Sunday, 17 May 2020

Spenser Confidential (2020) - Movie Review

Marking the fifth collab between director Peter Berg and actor Mark Wahlberg, there’s something… different about their chemistry this time around. It’s yet another bit of Boston brawn, once again giving Wahlberg the kind of bedrock he needs to give a decent performance, but it’s also a lot looser than their previous work. I’ve seen this billed as an action-comedy, but I personally wouldn’t go that far. Apparently, Berg encouraged more improvisation on-set and playing around with the tone, which admittedly helps separate this from his more recent work, but as I’ll get into, that’s not always for the best reasons.

The plot is reminiscent of Jack Reacher in how it’s about an outsider dealing with internal affairs within the law. It even cuts the pretence about how these police yarns always involve some kind of crooked cop by having that fact be an intrinsic part of the plot from beginning to end. From Wahlberg’s titular former policeman taking justice into his own hands to the violent resolution, we’re watching someone who’s seen the police pattern from the inside and, after spending five years in jail for sticking to his moral code, he wants to get to the bottom of it.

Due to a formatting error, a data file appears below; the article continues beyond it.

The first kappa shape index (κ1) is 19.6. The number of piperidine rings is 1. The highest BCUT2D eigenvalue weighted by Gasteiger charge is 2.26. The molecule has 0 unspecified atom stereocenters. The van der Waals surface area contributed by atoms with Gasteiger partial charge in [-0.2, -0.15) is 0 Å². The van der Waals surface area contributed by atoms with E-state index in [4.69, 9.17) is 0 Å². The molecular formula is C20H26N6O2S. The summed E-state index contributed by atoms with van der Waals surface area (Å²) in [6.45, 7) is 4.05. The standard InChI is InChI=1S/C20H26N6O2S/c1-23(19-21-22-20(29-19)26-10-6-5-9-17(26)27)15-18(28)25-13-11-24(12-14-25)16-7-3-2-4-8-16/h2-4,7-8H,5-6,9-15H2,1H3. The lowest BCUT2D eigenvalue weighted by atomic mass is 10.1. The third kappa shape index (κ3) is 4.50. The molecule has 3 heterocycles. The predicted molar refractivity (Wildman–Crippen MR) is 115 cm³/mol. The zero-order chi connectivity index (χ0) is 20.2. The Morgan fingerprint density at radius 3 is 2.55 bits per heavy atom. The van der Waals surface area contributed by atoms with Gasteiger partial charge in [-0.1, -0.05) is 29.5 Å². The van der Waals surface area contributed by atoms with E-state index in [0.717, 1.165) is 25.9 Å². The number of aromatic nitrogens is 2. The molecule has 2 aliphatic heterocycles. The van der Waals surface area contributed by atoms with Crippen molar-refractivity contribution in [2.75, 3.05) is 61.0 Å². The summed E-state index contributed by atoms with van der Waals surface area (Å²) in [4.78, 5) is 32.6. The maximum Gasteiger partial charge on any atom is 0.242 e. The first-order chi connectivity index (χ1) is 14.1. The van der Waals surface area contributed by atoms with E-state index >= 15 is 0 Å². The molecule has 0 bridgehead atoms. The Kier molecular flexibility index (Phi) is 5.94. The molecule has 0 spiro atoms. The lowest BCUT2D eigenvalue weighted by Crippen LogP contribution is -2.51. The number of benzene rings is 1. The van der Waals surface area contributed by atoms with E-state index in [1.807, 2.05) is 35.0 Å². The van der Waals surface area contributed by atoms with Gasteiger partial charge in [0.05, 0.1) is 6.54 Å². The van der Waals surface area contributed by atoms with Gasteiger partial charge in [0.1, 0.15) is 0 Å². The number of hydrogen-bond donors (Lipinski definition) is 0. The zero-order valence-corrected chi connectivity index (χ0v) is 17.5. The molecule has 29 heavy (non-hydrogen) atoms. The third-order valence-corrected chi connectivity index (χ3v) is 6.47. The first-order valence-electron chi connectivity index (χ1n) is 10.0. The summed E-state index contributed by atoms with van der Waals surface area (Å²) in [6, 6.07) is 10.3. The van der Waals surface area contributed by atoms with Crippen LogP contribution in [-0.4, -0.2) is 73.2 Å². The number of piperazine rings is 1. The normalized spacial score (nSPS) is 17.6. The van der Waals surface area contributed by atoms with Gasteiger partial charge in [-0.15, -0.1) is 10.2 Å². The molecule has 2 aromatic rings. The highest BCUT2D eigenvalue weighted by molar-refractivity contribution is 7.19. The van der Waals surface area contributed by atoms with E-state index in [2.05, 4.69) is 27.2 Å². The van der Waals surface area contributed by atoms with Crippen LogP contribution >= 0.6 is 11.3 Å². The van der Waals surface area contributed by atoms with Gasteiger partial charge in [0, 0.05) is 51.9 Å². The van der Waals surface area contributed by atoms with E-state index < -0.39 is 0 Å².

Where it gets odd is how this quite tense plot and pacing, involving some pretty grim ideas and imagery, is frequently interrupted by the aforementioned tonal switch-up. Again like Jack Reacher, a lot of that comes from the lead’s wiseass sense of humour, something Wahlberg is more than equipped to handle, and his chemistry with Winston Duke is good, but it never truly comes together as a proper action-comedy. When it aims for laughs, it just gets a few chuckles, but it never registers that it’s supposed to have that reaction. It’s one of those situations where the laughs are so few and far between that I wrote off the actual hits as incidental rather than deliberate.

Which is a shame because, as an action flick, it’s pretty good stuff. Steve Jablonsky, another long-time collaborator with Peter Berg, sets the right tone with his taut soundtrack (even if the needle drops feel particularly out-of-place alongside it at times), and the fight scenes themselves might be some of the best to come out of the Berg/Wahlberg relationship thus far. Add to that the script, which does well in detailing what makes Spenser and Duke’s Hawk tick, not to mention how endemic corruption and ‘looking the other way’ is within the police force, and you have a film that has two solid sides that never quite fit together properly.

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